Background & objectives: Globally, there is an effort to eliminate the measles and control rubella as these diseases lead to considerable morbidity and mortality especially among under-five children and are important public health problems. This study was aimed to estimate the seroprevalence of measles, mumps and rubella (MMR) antibodies among children of age 5-10 yr in Chandigarh, north India, to provide evidence on prevalent immunity levels. Methods: This cross-sectional study was conducted in Chandigarh, among 196 randomly selected healthy children (5-10 yr), who received either one or two doses of measles or MMR combination vaccine. Socio-economic background and immunization history were recorded. Blood sample (2 ml) was collected to estimate the MMR IgG antibody titres by using ELISA kits. Results: Protective seroprevalence of MMR antibodies was 40.8, 75.5 and 86.2 per cent, respectively. The geometric mean titres of MMR IgG antibodies in the study children were 11.3, 50.6 and 54.3 international units (IU)/ ml, respectively. The proportion of seroprotected children for measles was significantly higher among those who had received two or more doses (46.4%) of measles vaccine compared to those who had received single dose (35.6%) ( P <0.001). About 16 per cent of children had received single dose of MMR vaccine. Among these, 71.4 and 100 per cent were seroprotected against mumps and rubella, respectively. Interpretation & conclusions: A large proportion of children aged 5-10 yr lacked protective immunity against measles (60%); about one-fourth (15-25%) were susceptible to infection with mumps and rubella virus. Mumps vaccination may be considered to be included in National Immunization Schedule for children with periodic serosurveillance.
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Azithromycin resistance mechanisms in typhoidal salmonellae in India: A 25 years analysis p. 404
Priyanka Sharma, Bhavana Kumari, Sushila Dahiya, Umay Kulsum, Sambuddha Kumar, Neelam Manral, Sangeeta Pandey, Punit Kaur, Seema Sood, Bimal Kumar Das, Arti Kapil
Background & objectives: Azithromycin has been in use as an alternate treatment option for enteric fever even when the guidelines on the susceptibility testing were not available. There is lack of data on susceptibility and mechanisms of resistance of azithromycin in Salmonella Typhi and S. Paratyphi A. The aim of the present study was to determine the azithromycin susceptibility and resistance mechanisms in typhoidal salmonellae isolates archived in a tertiary care centre in north India for a period of 25 years. Methods: Azithromycin susceptibility was determined in 602 isolates of S. Typhi (469) and S. Paratyphi A (133) available as archived collection isolated during 1993 to 2016, by disc diffusion and E-test method.PCR was done for ereA, ermA, ermB, ermC, mefA, mphA and msrA genes from plasmid and genomic DNA and sequencing was done to detect mutations in acrR, rplD and rplV genes. Results: Azithromycin susceptibility was seen in 437/469 [93.2%; 95% confidence interval (CI), 90.5 to 95.1%] isolates of S. Typhi. Amongst 133 isolates of S. Paratyphi A studied, minimum inhibitory concentration (MIC) of ≤16 mg/l was found in 102 (76.7%; 95% CI, 68.8 to 83.0). MIC value ranged between 1.5 and 32 mg/l with an increasing trend in MIC50and MIC90with time. Mutations were found in acrR in one and rplV in two isolates of S. Typhi. No acquired mechanism for macrolide resistance was found. Interpretation & conclusions: Azithromycin could be considered as a promising agent against typhoid fever on the basis of MIC distribution in India. However, due to emergence of resistance in some parts, there is a need for continuous surveillance of antimicrobial susceptibility and resistance mechanisms. There is also a need to determine the breakpoints for S. Paratyphi A.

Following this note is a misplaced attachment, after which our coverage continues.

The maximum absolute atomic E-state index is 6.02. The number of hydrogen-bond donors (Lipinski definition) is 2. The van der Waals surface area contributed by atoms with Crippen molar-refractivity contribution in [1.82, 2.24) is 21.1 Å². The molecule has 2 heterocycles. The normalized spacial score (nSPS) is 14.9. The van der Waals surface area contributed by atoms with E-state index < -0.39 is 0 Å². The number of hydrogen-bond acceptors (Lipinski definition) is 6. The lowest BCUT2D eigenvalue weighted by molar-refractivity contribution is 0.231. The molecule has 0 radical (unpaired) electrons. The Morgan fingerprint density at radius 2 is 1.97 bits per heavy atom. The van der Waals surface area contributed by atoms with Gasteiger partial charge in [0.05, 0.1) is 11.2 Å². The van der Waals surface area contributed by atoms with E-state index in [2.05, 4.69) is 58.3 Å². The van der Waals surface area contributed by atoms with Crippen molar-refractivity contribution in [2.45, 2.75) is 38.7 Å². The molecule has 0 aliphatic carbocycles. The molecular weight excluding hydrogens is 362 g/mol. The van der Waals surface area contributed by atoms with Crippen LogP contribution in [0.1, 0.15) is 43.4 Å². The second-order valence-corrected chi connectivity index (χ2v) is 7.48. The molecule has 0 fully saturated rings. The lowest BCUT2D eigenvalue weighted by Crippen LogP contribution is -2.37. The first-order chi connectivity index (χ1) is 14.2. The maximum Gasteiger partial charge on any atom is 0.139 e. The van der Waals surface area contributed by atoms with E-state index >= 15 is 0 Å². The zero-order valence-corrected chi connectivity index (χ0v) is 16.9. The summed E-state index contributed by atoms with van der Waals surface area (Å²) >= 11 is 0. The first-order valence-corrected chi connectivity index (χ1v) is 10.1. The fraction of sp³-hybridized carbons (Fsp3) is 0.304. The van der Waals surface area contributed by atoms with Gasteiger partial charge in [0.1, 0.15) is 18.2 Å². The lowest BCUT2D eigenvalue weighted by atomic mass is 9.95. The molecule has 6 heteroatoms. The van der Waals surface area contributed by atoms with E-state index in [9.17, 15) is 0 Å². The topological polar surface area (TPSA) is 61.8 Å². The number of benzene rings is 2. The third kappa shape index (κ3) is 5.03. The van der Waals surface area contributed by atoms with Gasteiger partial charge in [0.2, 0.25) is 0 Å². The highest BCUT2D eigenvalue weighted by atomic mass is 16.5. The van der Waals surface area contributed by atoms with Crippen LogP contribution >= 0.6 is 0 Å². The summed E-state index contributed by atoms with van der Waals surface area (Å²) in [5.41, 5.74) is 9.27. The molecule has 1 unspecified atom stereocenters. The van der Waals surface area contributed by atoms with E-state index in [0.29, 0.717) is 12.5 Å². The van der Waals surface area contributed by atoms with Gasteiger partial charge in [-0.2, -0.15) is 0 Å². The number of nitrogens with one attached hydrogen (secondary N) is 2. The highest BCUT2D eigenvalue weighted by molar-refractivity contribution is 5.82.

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Immunological detection assays for recombinant Shiga toxin & Shigella dysenteriae p. 412
Pallavi Gupta, Ram Kumar Dhaked
Background & objectives: Shiga toxin (Stx) is produced by Shigella dysenteriae, a Gram-negative, facultative anaerobic bacillus that causes shigellosis, haemolytic uraemic syndrome (HUS) and Reiter's syndrome. The detection methods for shiga toxin needs to be rapid, accurate, reliable and must be extensively evaluated under field conditions. The aim of this study was to develop rapid, sensitive and specific detection method for Stx. Methods: Mice and rabbits were immunized with purified recombinant Shiga toxin B (rStxB). Using these antibodies dot ELISA, sandwich ELISA and flow through assay were developed. Results: The high-titre antibodies specifically reacted with purified rStxB. Dot-ELISA, sandwich ELISA and flow-through assay were developed and standardized that could detect StxB with limit of detection (LOD) of 9.75, 9.7 ng/ml and 0.46 μg/cassette, respectively. Interpretation & conclusions: The rStxB was used to produce antibodies to avoid handling of pathogen. The Flow through assay 'developed was specific, rapid and field amenable.
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Retrospective analysis of colistin-resistant bacteria in a tertiary care centre in India p. 418
Sharmili Sinha, Suneeta Sahu, Jyotirmaya Pati, Banambar Ray, Saroj Kumar Pattnaik
The incidence of carbapenem-resistant Enterobacteriaceae has been steadily rising. The morbidity, mortality and financial implications of such patients are significant. We did a retrospective analysis of the case records of 11 patients who had culture report positive for pan drug-resistant (PDR) organisms. There were total 15 isolates of PDR organisms in 11 patients. These were associated with catheter-associated urinary tract infections (7), tracheitis (4), bacteraemia (2), meningitis (1) and soft-tissue infection (1). Average APACHE II score was 23.72 (range 7-36) indicating patients with multiple co-morbidities and organ dysfunction. The average length of hospital stay was 60.72 (25-123) days. The overall mortality rate was 81.81 per cent, while PDR infection-related mortality was 18.18 per cent. Strict implementation of antibiotic stewardship programme is essential to limit use and prevent abuse of colistin.
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Urticaria in patients with diabetes: Adverse drug reaction or relapse of underlying autoimmune urticaria? p. 423
Sujoy Khan
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A rare case of carcinosarcoma of the temporal bone p. 426
Jian-Hui Wu, Jia Li
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Palpable crepitus as a rare clinical presentation of emphysematous pyelonephritis p. 428
Amit Jain, Ramanitharan Manikandan
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Medical biostatistics, fourth edition p. 430
Sundaram Ramaiyer Karimassery
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Erratum: Antimicrobial susceptibility profile & resistance mechanisms of Global Antimicrobial Resistance Surveillance System (GLASS) priority pathogens from India p. 432